‘It can get into the woods or even a structure, and when that happens, it can go up pretty quickly’
STEWIACKE – There’s no denying it – grass fire season is here.
Grass fires have been rampant in the past few weeks with a number of Colchester County departments responding to their own and providing mutual aid. The Stewiacke department has responded to about a dozen already, including this one in Shubenacadie on March 31.
Mark Crozier, deputy chief with the Stewiacke and District Volunteer Fire Brigade, said firefighters at the department have responded to about a dozen calls since late last month.
“We normally have a call or two in our area, but normally Indian Brook is the busiest with grass fires this time of year,” Crozier said, adding the department has responded with mutual aid to many calls in the Indian Brook area. “Usually Shubenacadie responds – the woods are still wet but the grass is dry and it burns.”
Many grass fires occur during hot, dry days, but don’t think that’s only when they happen. The Stewiacke department provided mutual aid Tuesday afternoon to Shubenacadie, who was called to a grass fire along Highway 102 just before 3:30 p.m. when the weather was wet and rainy.
While the department responds to the odd fire that accidentally starts when a resident is cleaning a yard, the majority are those that are started intentionally.
“It’s hard, especially during the day. We don’t usually have a lot of firefighters around during the day so we rely on mutual aid,” Crozier said, adding more firefighters are available at volunteer departments in the evenings.
“But after so often, you can only put up with so much. Once we receive calls and we find out the fires are intentionally started, our resources dwindle down.”
Relying on volunteers to fight the fires, Crozier said some would prefer to spend time with their families instead of fighting grass fires that are intentionally started.
“A lot of people think, ‘oh, it’s only grass,’ but with the acid rain, there is a sulfur buildup from the rain and the snow that stays on the grass. That’s why grass burns so rapidly,” the firefighter said.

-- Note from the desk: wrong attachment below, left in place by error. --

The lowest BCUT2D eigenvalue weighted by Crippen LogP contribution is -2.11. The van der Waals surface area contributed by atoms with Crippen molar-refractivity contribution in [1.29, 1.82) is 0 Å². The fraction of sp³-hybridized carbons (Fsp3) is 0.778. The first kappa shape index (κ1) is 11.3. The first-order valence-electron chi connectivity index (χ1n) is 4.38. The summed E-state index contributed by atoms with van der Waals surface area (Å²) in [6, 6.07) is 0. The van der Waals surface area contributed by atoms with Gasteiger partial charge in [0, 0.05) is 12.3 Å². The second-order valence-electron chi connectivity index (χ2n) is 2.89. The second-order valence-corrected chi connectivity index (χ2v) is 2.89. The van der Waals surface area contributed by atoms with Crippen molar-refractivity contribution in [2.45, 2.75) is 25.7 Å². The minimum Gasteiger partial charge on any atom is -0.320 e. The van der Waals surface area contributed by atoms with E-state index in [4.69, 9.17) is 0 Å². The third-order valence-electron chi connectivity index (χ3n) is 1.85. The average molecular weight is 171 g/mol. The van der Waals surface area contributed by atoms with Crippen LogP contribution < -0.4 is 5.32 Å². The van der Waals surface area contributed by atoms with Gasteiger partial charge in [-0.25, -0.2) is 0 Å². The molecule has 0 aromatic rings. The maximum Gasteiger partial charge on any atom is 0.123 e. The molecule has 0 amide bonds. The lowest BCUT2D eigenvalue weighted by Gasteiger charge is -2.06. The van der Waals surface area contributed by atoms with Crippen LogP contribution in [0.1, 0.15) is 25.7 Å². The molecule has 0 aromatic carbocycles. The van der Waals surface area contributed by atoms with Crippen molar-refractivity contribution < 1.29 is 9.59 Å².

“Grass fires are very dangerous. It can get into the woods or even a structure, and when that happens, it can go up pretty quickly.”
When it comes to residents wishing to burn on their property, with a proper permit, Crozier has some words of advice.
“Make sure you have a water resource close by, even if it’s a stretched out garden hose,” he said.
“If a fire is heading to the woods, firefighters can handle that, but if a shed or a house is nearby, make sure you have something on hand. That’s really the main thing.”
If a fire does get out of hand, Crozier said not to wait.
“Call 911 as soon as possible. Don’t wait. Some people do because they think they’re going to get in trouble. Call right away, it’s what we do.”
He said burning permits are available for about $10. Within Stewiacke town limits, he said they’re available at the town office or at the fire department. Outside town limits, they can be purchased through the Department of Natural Resources.
Myths and facts about spring grass burning
MYTH: Spring burning improves the new grass crop
FACT: Burning actually reduces grass yield 50 – 70 per cent.
MYTH: Burning makes the new grass come in greener.
FACT: The new grass will be the same color whether burning took place or not. It just appears greener due to the contrast against the bare, blackened ground.
MYTH: There is not much wildlife around here so I can burn grass without threatening any animals.
FACT: Burning destroys the habitat of species you don't normally see such as mice and voles, as well as the nests and eggs of certain birds. If the fire gets out of control, larger animals can be caught by the flames and many species will lose their habitat.
MYTH: Lost habitats will grow back in a few months and the wildlife will return.
FACT: It may take several years to replace what was lost. Vegetation is often multi-layered with higher growth protecting the under growth. Different species depend on different layers for food or shelter. Loss of the lower layer and its residents will impact species that prey upon those species.
MYTH: Spring burning is the easiest way to get rid of last year's vegetation.
FACT: Easy perhaps, but not good for the soil. Burning results in most of the old plants' nutrients going up in smoke or remaining in ash that is washed away. Burning releases CO2 into the atmosphere. Ploughing old plants under, or allowing them to decompose, allows carbon and fertilizing elements back into the soil.